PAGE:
Koma Yasutada (maker)
The inro is a container made up of tiers. Japanese men used them because the traditional Japanese garment, the kimono, had no pockets. From the late 1500s onwards, Japanese men wore the inro suspended from their sash by a silk cord and a netsuke (toggle). They originally used it to hold their seal and ink or a supply of medicines. However, it rapidly became a costly fashion accessory of little or no practical use. Most inro are rectangular with gently curving sides.
Lacquer was most commonly used in the manufacture of inro since it was highly suitable for storing medicines. Lacquer is the sap from the tree Rhus verniciflua that grows mainly in East Asia. After processing, it is applied in many thin layers to a base material. The craft of lacquering, as well as making inro bodies, is highly complex, time-consuming and expensive.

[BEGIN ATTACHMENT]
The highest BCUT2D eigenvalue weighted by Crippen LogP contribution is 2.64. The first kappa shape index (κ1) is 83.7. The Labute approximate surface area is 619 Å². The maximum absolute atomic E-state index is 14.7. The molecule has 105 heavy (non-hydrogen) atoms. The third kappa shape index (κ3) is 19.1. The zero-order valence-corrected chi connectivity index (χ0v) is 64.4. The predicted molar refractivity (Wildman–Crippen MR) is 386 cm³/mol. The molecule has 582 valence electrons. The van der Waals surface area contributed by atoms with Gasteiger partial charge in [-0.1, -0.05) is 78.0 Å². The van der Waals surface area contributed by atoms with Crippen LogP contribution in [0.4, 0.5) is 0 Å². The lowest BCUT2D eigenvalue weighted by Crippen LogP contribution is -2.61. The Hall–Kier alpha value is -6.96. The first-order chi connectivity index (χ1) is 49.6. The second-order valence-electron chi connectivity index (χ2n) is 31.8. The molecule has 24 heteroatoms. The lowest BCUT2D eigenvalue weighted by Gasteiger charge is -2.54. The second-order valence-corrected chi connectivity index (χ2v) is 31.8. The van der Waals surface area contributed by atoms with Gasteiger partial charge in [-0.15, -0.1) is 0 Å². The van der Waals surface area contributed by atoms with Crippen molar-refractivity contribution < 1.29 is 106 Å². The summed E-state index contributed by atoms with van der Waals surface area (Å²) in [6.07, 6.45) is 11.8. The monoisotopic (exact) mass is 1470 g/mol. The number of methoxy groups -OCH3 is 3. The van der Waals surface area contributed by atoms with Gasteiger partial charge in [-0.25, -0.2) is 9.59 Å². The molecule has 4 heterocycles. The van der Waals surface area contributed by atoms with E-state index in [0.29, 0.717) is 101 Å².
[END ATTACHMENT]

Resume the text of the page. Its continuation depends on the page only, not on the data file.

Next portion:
This inro is decorated with red and white plum blossoms, with each side of the inro depicting a different colour, and a small bamboo centred on each side.
From the 1700s onwards, many artists signed the inro they made. This example is signed Koma Yasutada. The Koma was one of the great families of lacquer artists who specialised in making and decorating inro. Koma Yasutada was the second Koma master, who died in 1715. The majority of surviving inro that bear this name can be dated stylistically to the end of the 18th or early 19th centuries. Therefore it must be assumed that these were the work of a later member of the family who assumed the name of an earlier master, as was often the practice in Japan.